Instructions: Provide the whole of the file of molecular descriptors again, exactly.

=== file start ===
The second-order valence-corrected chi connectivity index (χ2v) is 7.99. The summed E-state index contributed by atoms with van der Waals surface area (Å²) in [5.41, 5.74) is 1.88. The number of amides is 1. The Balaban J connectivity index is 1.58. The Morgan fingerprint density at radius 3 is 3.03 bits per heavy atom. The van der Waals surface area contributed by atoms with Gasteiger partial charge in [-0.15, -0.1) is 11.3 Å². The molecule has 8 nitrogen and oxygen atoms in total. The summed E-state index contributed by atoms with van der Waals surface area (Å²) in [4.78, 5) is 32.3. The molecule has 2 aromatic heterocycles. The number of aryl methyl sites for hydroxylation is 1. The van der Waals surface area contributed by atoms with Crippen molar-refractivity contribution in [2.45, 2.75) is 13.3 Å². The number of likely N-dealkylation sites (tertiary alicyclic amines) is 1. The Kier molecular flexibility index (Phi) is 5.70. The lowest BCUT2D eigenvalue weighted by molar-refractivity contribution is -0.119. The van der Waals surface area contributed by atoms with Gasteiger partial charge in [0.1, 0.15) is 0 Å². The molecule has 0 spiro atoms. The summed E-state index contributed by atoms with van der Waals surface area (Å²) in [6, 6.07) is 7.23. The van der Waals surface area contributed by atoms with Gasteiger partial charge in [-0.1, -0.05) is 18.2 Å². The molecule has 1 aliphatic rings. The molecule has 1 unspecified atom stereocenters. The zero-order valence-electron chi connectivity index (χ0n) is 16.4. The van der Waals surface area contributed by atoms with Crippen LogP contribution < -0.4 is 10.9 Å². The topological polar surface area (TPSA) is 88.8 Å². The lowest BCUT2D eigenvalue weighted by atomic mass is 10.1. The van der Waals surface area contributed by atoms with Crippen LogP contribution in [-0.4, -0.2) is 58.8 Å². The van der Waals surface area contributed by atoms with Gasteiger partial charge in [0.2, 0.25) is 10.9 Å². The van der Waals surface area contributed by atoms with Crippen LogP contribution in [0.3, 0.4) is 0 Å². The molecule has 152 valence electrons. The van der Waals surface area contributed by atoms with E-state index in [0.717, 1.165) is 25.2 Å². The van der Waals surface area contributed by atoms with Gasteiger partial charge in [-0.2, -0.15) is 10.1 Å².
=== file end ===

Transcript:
The second-order valence-corrected chi connectivity index (χ2v) is 7.99. The summed E-state index contributed by atoms with van der Waals surface area (Å²) in [5.41, 5.74) is 1.88. The number of amides is 1. The Balaban J connectivity index is 1.58. The Morgan fingerprint density at radius 3 is 3.03 bits per heavy atom. The van der Waals surface area contributed by atoms with Gasteiger partial charge in [-0.15, -0.1) is 11.3 Å². The molecule has 8 nitrogen and oxygen atoms in total. The summed E-state index contributed by atoms with van der Waals surface area (Å²) in [4.78, 5) is 32.3. The molecule has 2 aromatic heterocycles. The number of aryl methyl sites for hydroxylation is 1. The van der Waals surface area contributed by atoms with Crippen molar-refractivity contribution in [2.45, 2.75) is 13.3 Å². The number of likely N-dealkylation sites (tertiary alicyclic amines) is 1. The Kier molecular flexibility index (Phi) is 5.70. The lowest BCUT2D eigenvalue weighted by molar-refractivity contribution is -0.119. The van der Waals surface area contributed by atoms with Gasteiger partial charge in [0.1, 0.15) is 0 Å². The molecule has 0 spiro atoms. The summed E-state index contributed by atoms with van der Waals surface area (Å²) in [6, 6.07) is 7.23. The van der Waals surface area contributed by atoms with Gasteiger partial charge in [-0.1, -0.05) is 18.2 Å². The molecule has 1 aliphatic rings. The molecule has 1 unspecified atom stereocenters. The zero-order valence-electron chi connectivity index (χ0n) is 16.4. The van der Waals surface area contributed by atoms with Crippen LogP contribution < -0.4 is 10.9 Å². The topological polar surface area (TPSA) is 88.8 Å². The lowest BCUT2D eigenvalue weighted by atomic mass is 10.1. The van der Waals surface area contributed by atoms with Crippen LogP contribution in [-0.4, -0.2) is 58.8 Å². The van der Waals surface area contributed by atoms with Gasteiger partial charge in [0.2, 0.25) is 10.9 Å². The van der Waals surface area contributed by atoms with Crippen LogP contribution in [0.3, 0.4) is 0 Å². The molecule has 152 valence electrons. The van der Waals surface area contributed by atoms with E-state index in [0.717, 1.165) is 25.2 Å². The van der Waals surface area contributed by atoms with Gasteiger partial charge in [-0.2, -0.15) is 10.1 Å².